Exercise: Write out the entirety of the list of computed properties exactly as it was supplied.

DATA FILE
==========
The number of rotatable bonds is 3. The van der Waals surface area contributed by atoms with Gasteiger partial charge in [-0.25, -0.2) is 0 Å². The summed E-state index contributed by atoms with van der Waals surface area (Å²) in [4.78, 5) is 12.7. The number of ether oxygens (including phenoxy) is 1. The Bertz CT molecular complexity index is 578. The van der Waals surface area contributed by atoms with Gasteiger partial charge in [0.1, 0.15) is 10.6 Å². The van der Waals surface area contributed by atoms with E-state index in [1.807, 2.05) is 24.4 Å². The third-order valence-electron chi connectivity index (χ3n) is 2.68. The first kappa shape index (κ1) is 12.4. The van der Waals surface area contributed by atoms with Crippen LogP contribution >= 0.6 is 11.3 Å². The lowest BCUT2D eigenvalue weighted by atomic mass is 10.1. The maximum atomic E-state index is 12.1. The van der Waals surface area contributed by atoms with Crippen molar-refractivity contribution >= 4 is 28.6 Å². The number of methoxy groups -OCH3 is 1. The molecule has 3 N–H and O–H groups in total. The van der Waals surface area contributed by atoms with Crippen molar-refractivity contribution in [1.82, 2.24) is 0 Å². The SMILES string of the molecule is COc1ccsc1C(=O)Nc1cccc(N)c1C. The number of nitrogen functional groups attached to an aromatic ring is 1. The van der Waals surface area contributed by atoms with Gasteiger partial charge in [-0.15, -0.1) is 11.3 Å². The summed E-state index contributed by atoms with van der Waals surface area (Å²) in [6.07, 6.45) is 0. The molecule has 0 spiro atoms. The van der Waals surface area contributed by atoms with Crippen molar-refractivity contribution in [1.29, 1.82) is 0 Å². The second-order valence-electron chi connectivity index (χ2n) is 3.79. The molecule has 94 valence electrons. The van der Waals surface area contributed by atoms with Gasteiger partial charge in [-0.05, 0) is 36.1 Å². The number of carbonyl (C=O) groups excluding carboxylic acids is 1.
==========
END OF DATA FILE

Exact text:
The number of rotatable bonds is 3. The van der Waals surface area contributed by atoms with Gasteiger partial charge in [-0.25, -0.2) is 0 Å². The summed E-state index contributed by atoms with van der Waals surface area (Å²) in [4.78, 5) is 12.7. The number of ether oxygens (including phenoxy) is 1. The Bertz CT molecular complexity index is 578. The van der Waals surface area contributed by atoms with Gasteiger partial charge in [0.1, 0.15) is 10.6 Å². The van der Waals surface area contributed by atoms with E-state index in [1.807, 2.05) is 24.4 Å². The third-order valence-electron chi connectivity index (χ3n) is 2.68. The first kappa shape index (κ1) is 12.4. The van der Waals surface area contributed by atoms with Crippen LogP contribution >= 0.6 is 11.3 Å². The lowest BCUT2D eigenvalue weighted by atomic mass is 10.1. The maximum atomic E-state index is 12.1. The van der Waals surface area contributed by atoms with Crippen molar-refractivity contribution >= 4 is 28.6 Å². The number of methoxy groups -OCH3 is 1. The molecule has 3 N–H and O–H groups in total. The van der Waals surface area contributed by atoms with Crippen molar-refractivity contribution in [1.82, 2.24) is 0 Å². The SMILES string of the molecule is COc1ccsc1C(=O)Nc1cccc(N)c1C. The number of nitrogen functional groups attached to an aromatic ring is 1. The van der Waals surface area contributed by atoms with Gasteiger partial charge in [-0.15, -0.1) is 11.3 Å². The summed E-state index contributed by atoms with van der Waals surface area (Å²) in [6.07, 6.45) is 0. The molecule has 0 spiro atoms. The van der Waals surface area contributed by atoms with Crippen molar-refractivity contribution in [1.29, 1.82) is 0 Å². The second-order valence-electron chi connectivity index (χ2n) is 3.79. The molecule has 94 valence electrons. The van der Waals surface area contributed by atoms with Gasteiger partial charge in [-0.05, 0) is 36.1 Å². The number of carbonyl (C=O) groups excluding carboxylic acids is 1.